In a packed forum at EAA AirVenture in Oshkosh, Wisconsin, on July 27, the leaders of AOPA, the Experimental Aircraft Association, and the General Aviation Manufacturers Association joined the FAA to address the commitment, and challenges, to bringing a drop-in unleaded avgas solution to market that will meet safely the needs of the entire GA fleet.
“We need to collaborate to identify and test fuels; work with supply chain companies like refiners, distributors, and transportation businesses; and also address state issues,” said AOPA President Mark Baker. “There are several of the nation’s 5,000 public-use airports that may soon face a real hurdle in getting the current fuel. People and governments want to shut off the supply of 100LL—today. That’s what we mean by urgent.”
“We need to find a way to address this issue for the entire GA fleet—warbirds, experimental, everyone,” said Bunce. “We don’t have the capacity to have multiple fuel options on the field.”
“With just one manufacturer of lead left, located in Britain, at some point leaded fuel will be unavailable and we as an industry need to get in front of that and do something about it,” said Pelton.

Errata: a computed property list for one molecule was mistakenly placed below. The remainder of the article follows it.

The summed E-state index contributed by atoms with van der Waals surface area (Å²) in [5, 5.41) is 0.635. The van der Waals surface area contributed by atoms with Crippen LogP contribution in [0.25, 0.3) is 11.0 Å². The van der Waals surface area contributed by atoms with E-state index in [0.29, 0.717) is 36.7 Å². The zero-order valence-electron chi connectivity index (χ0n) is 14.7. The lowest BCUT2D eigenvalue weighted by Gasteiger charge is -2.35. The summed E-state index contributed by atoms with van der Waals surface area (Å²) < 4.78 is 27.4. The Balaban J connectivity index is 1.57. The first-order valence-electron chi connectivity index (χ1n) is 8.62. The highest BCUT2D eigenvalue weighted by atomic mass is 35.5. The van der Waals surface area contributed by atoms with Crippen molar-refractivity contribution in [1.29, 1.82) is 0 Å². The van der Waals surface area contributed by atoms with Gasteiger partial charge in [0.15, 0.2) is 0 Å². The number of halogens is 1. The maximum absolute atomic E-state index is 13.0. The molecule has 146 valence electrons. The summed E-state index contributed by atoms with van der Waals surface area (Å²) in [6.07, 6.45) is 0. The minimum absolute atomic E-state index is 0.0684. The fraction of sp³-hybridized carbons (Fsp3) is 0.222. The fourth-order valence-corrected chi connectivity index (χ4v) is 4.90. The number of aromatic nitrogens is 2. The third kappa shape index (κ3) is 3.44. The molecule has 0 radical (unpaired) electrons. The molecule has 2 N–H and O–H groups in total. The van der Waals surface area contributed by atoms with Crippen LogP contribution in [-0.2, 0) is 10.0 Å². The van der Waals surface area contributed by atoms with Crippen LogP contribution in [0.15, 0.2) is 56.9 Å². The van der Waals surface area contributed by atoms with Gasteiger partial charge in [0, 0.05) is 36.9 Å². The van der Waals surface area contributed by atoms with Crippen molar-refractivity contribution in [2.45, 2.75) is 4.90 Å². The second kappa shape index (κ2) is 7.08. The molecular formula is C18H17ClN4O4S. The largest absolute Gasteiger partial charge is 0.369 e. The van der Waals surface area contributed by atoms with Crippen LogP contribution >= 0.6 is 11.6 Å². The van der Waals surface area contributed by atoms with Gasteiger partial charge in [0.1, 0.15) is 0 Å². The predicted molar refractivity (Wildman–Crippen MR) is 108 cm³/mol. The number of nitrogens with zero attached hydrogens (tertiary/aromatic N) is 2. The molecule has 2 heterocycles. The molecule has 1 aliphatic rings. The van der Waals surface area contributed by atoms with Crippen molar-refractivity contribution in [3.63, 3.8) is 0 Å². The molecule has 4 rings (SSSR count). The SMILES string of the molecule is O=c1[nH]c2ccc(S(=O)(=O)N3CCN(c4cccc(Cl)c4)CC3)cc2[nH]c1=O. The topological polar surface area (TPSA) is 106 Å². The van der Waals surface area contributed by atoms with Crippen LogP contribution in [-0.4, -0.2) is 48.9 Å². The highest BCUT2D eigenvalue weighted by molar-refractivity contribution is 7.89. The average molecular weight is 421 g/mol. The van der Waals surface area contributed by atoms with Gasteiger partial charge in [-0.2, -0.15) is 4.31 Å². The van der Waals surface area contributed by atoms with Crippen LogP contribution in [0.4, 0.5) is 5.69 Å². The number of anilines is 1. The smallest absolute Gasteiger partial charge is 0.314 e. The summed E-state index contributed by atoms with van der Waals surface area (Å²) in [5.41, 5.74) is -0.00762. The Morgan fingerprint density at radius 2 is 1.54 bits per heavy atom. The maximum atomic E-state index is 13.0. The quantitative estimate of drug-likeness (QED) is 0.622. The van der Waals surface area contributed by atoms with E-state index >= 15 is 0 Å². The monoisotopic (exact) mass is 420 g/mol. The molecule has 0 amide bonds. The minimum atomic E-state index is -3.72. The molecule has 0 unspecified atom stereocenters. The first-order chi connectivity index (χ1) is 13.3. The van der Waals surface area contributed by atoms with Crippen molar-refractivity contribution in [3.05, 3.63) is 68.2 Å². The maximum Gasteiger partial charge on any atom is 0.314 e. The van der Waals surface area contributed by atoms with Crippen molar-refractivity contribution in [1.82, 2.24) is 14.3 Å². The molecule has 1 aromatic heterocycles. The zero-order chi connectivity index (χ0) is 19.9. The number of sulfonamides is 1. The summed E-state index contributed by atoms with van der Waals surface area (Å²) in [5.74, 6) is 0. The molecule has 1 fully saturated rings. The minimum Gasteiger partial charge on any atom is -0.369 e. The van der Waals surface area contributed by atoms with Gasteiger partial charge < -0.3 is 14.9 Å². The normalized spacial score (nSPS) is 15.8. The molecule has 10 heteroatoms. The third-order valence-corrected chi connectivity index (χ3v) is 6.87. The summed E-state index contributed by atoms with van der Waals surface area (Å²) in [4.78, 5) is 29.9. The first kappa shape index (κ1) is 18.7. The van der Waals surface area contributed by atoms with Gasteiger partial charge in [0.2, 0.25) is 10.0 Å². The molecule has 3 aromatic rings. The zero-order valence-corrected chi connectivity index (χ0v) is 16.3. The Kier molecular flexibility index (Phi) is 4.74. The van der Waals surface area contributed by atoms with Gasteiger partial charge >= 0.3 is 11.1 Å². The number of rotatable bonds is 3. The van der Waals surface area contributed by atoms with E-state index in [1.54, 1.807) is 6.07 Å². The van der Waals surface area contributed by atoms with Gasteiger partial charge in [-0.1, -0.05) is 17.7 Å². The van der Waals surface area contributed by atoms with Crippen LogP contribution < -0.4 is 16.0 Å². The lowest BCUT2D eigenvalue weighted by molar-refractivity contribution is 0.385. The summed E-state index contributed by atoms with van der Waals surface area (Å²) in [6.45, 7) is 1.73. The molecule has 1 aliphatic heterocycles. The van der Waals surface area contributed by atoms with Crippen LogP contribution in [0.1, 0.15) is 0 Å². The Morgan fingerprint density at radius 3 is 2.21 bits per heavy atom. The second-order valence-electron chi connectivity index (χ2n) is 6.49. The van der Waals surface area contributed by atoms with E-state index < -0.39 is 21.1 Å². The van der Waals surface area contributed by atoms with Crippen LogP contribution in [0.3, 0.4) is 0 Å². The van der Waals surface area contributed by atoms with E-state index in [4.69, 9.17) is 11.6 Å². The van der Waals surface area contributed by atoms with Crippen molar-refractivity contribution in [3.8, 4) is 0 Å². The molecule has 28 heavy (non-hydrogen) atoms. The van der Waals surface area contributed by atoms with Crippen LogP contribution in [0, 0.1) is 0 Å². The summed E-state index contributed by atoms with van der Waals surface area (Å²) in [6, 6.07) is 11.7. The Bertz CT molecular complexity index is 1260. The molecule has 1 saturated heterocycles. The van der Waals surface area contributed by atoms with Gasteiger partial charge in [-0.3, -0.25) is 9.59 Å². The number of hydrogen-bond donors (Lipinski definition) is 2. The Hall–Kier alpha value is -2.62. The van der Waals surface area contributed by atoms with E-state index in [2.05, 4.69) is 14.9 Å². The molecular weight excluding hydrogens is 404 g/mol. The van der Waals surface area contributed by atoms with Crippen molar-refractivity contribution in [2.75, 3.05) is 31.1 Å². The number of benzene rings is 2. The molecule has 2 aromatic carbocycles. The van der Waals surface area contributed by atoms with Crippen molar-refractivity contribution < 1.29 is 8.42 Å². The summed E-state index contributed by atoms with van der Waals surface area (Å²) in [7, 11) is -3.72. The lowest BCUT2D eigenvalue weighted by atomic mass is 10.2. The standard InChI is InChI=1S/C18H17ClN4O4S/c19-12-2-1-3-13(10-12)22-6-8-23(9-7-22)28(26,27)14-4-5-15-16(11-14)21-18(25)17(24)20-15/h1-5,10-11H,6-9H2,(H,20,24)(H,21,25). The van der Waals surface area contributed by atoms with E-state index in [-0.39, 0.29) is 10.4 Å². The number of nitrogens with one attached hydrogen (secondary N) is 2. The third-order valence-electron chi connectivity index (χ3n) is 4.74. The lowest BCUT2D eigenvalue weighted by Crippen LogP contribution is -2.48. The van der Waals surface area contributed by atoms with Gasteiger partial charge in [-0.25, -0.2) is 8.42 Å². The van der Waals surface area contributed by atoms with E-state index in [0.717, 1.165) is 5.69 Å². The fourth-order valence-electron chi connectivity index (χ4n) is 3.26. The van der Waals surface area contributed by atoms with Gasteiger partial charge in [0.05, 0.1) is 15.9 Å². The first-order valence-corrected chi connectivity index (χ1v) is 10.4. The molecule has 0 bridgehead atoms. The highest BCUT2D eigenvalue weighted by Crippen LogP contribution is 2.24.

The panelists and audience also took the opportunity to recognize and congratulate George Braly and General Aviation Modifications Inc. (GAMI), which announced earlier in the day that it had received two supplemental type certificates authorizing the use of its G100UL high-octane unleaded avgas. AOPA, EAA, and GAMA also released a joint statement in support of GAMI’s STCs, but stressed that further evaluation and testing is needed to determine the fuel’s full potential and what it has to offer the general aviation community.
“We’ve been doing STCs for alternative fuels for a rather long time,” Lawrence added. “We’ve always supported the development of an unleaded fuel, but our focus is on safety and there is a lot to deal with when a fuel is proposed. This is not just a chemistry issue.”
Several audience questions addressed timing and when GA pilots and aircraft owners may see an unleaded fuel option on the field.
“We are committed as individuals and associations to get past this issue as soon as we can,” Baker stated. “If this was easy, it would have been done already.”